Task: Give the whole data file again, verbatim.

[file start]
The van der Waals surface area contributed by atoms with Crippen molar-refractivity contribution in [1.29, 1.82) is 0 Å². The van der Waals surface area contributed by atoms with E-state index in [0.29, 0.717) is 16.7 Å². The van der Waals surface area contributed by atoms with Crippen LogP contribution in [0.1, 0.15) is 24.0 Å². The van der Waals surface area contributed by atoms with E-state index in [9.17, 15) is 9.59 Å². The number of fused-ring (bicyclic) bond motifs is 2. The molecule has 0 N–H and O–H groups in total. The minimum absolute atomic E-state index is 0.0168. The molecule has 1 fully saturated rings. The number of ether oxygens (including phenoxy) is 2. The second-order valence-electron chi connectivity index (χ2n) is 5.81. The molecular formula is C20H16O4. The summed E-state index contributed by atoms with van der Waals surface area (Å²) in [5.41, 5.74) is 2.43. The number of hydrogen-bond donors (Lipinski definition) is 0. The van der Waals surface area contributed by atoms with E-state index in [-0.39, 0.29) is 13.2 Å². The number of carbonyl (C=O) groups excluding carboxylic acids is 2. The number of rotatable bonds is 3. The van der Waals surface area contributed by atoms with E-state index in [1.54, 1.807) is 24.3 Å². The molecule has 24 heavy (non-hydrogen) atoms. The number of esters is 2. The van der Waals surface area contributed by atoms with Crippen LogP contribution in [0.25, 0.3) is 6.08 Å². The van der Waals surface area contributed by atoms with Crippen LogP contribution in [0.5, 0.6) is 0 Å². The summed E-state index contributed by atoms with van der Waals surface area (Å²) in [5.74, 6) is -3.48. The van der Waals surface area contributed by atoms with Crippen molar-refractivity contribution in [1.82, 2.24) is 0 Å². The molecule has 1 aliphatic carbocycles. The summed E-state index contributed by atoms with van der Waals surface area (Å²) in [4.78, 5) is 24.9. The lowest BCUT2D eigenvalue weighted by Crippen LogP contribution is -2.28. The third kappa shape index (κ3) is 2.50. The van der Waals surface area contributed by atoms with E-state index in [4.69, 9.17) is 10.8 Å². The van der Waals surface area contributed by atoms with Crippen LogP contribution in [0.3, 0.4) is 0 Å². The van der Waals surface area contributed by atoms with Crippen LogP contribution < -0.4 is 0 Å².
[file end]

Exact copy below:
The van der Waals surface area contributed by atoms with Crippen molar-refractivity contribution in [1.29, 1.82) is 0 Å². The van der Waals surface area contributed by atoms with E-state index in [0.29, 0.717) is 16.7 Å². The van der Waals surface area contributed by atoms with Crippen LogP contribution in [0.1, 0.15) is 24.0 Å². The van der Waals surface area contributed by atoms with E-state index in [9.17, 15) is 9.59 Å². The number of fused-ring (bicyclic) bond motifs is 2. The molecule has 0 N–H and O–H groups in total. The minimum absolute atomic E-state index is 0.0168. The molecule has 1 fully saturated rings. The number of ether oxygens (including phenoxy) is 2. The second-order valence-electron chi connectivity index (χ2n) is 5.81. The molecular formula is C20H16O4. The summed E-state index contributed by atoms with van der Waals surface area (Å²) in [5.41, 5.74) is 2.43. The number of hydrogen-bond donors (Lipinski definition) is 0. The van der Waals surface area contributed by atoms with E-state index in [-0.39, 0.29) is 13.2 Å². The number of carbonyl (C=O) groups excluding carboxylic acids is 2. The number of rotatable bonds is 3. The van der Waals surface area contributed by atoms with E-state index in [1.54, 1.807) is 24.3 Å². The molecule has 24 heavy (non-hydrogen) atoms. The number of esters is 2. The van der Waals surface area contributed by atoms with Crippen LogP contribution in [0.25, 0.3) is 6.08 Å². The van der Waals surface area contributed by atoms with Crippen LogP contribution in [0.5, 0.6) is 0 Å². The summed E-state index contributed by atoms with van der Waals surface area (Å²) in [5.74, 6) is -3.48. The van der Waals surface area contributed by atoms with Crippen molar-refractivity contribution in [1.82, 2.24) is 0 Å². The molecule has 1 aliphatic carbocycles. The summed E-state index contributed by atoms with van der Waals surface area (Å²) in [4.78, 5) is 24.9. The lowest BCUT2D eigenvalue weighted by Crippen LogP contribution is -2.28. The third kappa shape index (κ3) is 2.50. The van der Waals surface area contributed by atoms with E-state index in [4.69, 9.17) is 10.8 Å². The van der Waals surface area contributed by atoms with Crippen LogP contribution in [0.3, 0.4) is 0 Å². The van der Waals surface area contributed by atoms with Crippen LogP contribution < -0.4 is 0 Å².